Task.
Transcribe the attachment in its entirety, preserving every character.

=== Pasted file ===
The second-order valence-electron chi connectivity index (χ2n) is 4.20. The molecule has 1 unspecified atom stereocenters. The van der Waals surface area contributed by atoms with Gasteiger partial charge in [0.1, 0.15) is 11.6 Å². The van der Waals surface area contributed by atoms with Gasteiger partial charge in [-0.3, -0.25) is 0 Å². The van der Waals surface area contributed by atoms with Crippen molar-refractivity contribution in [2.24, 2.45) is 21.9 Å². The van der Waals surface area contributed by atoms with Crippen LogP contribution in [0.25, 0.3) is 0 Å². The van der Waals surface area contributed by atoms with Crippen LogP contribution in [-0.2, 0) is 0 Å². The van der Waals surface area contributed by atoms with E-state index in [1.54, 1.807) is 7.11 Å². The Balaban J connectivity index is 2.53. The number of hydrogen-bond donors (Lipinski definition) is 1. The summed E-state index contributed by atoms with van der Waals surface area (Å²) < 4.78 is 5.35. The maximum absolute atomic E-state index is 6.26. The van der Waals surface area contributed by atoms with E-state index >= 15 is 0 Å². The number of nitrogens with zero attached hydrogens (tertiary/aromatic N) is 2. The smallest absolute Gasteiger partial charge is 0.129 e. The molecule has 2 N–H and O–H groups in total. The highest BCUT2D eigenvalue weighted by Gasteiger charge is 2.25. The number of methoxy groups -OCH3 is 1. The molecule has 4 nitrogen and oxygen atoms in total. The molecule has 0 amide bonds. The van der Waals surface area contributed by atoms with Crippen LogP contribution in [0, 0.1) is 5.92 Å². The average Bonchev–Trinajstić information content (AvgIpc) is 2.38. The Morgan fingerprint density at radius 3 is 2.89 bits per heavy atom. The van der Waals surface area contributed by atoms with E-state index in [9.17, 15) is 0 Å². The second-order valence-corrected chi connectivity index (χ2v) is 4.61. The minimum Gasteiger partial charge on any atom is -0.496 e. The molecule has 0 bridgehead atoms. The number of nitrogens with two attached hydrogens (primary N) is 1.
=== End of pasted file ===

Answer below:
The second-order valence-electron chi connectivity index (χ2n) is 4.20. The molecule has 1 unspecified atom stereocenters. The van der Waals surface area contributed by atoms with Gasteiger partial charge in [0.1, 0.15) is 11.6 Å². The van der Waals surface area contributed by atoms with Gasteiger partial charge in [-0.3, -0.25) is 0 Å². The van der Waals surface area contributed by atoms with Crippen molar-refractivity contribution in [2.24, 2.45) is 21.9 Å². The van der Waals surface area contributed by atoms with Crippen LogP contribution in [0.25, 0.3) is 0 Å². The van der Waals surface area contributed by atoms with Crippen LogP contribution in [-0.2, 0) is 0 Å². The van der Waals surface area contributed by atoms with E-state index in [1.54, 1.807) is 7.11 Å². The Balaban J connectivity index is 2.53. The number of hydrogen-bond donors (Lipinski definition) is 1. The summed E-state index contributed by atoms with van der Waals surface area (Å²) < 4.78 is 5.35. The maximum absolute atomic E-state index is 6.26. The van der Waals surface area contributed by atoms with E-state index >= 15 is 0 Å². The number of nitrogens with zero attached hydrogens (tertiary/aromatic N) is 2. The smallest absolute Gasteiger partial charge is 0.129 e. The molecule has 2 N–H and O–H groups in total. The highest BCUT2D eigenvalue weighted by Gasteiger charge is 2.25. The number of methoxy groups -OCH3 is 1. The molecule has 4 nitrogen and oxygen atoms in total. The molecule has 0 amide bonds. The van der Waals surface area contributed by atoms with Crippen LogP contribution in [0, 0.1) is 5.92 Å². The average Bonchev–Trinajstić information content (AvgIpc) is 2.38. The Morgan fingerprint density at radius 3 is 2.89 bits per heavy atom. The van der Waals surface area contributed by atoms with E-state index in [9.17, 15) is 0 Å². The second-order valence-corrected chi connectivity index (χ2v) is 4.61. The minimum Gasteiger partial charge on any atom is -0.496 e. The molecule has 0 bridgehead atoms. The number of nitrogens with two attached hydrogens (primary N) is 1.